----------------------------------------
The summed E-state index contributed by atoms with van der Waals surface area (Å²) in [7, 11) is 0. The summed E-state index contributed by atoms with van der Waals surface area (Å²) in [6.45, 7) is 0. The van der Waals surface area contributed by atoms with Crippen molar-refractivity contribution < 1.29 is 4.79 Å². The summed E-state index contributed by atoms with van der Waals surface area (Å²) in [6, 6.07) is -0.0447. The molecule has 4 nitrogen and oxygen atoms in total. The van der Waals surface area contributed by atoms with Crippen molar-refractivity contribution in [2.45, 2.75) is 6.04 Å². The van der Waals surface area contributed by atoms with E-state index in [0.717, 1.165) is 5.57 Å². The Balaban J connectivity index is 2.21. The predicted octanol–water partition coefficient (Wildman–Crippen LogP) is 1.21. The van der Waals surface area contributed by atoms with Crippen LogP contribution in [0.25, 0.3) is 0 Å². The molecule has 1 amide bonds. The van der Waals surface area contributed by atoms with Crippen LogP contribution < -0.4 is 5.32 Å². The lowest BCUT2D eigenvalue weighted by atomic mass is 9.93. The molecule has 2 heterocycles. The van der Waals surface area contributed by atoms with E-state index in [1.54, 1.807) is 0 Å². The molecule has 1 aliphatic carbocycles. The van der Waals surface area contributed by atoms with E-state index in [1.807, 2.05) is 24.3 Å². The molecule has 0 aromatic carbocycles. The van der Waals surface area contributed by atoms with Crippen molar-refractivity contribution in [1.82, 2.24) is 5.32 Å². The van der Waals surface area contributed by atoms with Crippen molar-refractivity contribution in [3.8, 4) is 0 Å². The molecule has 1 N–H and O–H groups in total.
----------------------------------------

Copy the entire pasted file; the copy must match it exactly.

The summed E-state index contributed by atoms with van der Waals surface area (Å²) in [7, 11) is 0. The summed E-state index contributed by atoms with van der Waals surface area (Å²) in [6.45, 7) is 0. The van der Waals surface area contributed by atoms with Crippen molar-refractivity contribution < 1.29 is 4.79 Å². The summed E-state index contributed by atoms with van der Waals surface area (Å²) in [6, 6.07) is -0.0447. The molecule has 4 nitrogen and oxygen atoms in total. The van der Waals surface area contributed by atoms with Crippen molar-refractivity contribution in [2.45, 2.75) is 6.04 Å². The van der Waals surface area contributed by atoms with E-state index in [0.717, 1.165) is 5.57 Å². The Balaban J connectivity index is 2.21. The predicted octanol–water partition coefficient (Wildman–Crippen LogP) is 1.21. The van der Waals surface area contributed by atoms with Crippen LogP contribution in [0.25, 0.3) is 0 Å². The molecule has 1 amide bonds. The van der Waals surface area contributed by atoms with Crippen LogP contribution < -0.4 is 5.32 Å². The lowest BCUT2D eigenvalue weighted by atomic mass is 9.93. The molecule has 2 heterocycles. The van der Waals surface area contributed by atoms with E-state index in [1.54, 1.807) is 0 Å². The molecule has 1 aliphatic carbocycles. The van der Waals surface area contributed by atoms with E-state index in [1.807, 2.05) is 24.3 Å². The molecule has 0 aromatic carbocycles. The van der Waals surface area contributed by atoms with Crippen molar-refractivity contribution in [1.82, 2.24) is 5.32 Å². The van der Waals surface area contributed by atoms with Crippen molar-refractivity contribution in [3.8, 4) is 0 Å². The molecule has 1 N–H and O–H groups in total.